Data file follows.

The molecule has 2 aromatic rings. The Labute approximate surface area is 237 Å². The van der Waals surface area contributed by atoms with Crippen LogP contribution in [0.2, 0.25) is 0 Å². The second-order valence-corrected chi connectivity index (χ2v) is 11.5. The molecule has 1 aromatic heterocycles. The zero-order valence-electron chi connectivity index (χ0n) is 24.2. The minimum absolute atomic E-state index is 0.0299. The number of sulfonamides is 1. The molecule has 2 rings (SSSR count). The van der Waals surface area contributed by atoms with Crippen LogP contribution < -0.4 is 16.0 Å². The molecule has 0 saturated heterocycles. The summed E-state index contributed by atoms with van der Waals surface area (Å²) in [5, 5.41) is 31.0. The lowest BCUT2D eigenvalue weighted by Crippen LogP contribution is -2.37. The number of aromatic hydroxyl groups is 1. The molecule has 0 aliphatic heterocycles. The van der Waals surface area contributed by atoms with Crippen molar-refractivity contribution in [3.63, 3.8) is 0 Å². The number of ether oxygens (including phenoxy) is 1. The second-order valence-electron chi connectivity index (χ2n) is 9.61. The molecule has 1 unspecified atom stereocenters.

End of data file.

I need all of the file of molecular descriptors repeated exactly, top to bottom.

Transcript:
The molecule has 2 aromatic rings. The Labute approximate surface area is 237 Å². The van der Waals surface area contributed by atoms with Crippen LogP contribution in [0.2, 0.25) is 0 Å². The second-order valence-corrected chi connectivity index (χ2v) is 11.5. The molecule has 1 aromatic heterocycles. The zero-order valence-electron chi connectivity index (χ0n) is 24.2. The minimum absolute atomic E-state index is 0.0299. The number of sulfonamides is 1. The molecule has 2 rings (SSSR count). The van der Waals surface area contributed by atoms with Crippen LogP contribution < -0.4 is 16.0 Å². The molecule has 0 saturated heterocycles. The summed E-state index contributed by atoms with van der Waals surface area (Å²) in [5, 5.41) is 31.0. The lowest BCUT2D eigenvalue weighted by Crippen LogP contribution is -2.37. The number of aromatic hydroxyl groups is 1. The molecule has 0 aliphatic heterocycles. The van der Waals surface area contributed by atoms with Crippen molar-refractivity contribution in [3.63, 3.8) is 0 Å². The number of ether oxygens (including phenoxy) is 1. The second-order valence-electron chi connectivity index (χ2n) is 9.61. The molecule has 1 unspecified atom stereocenters.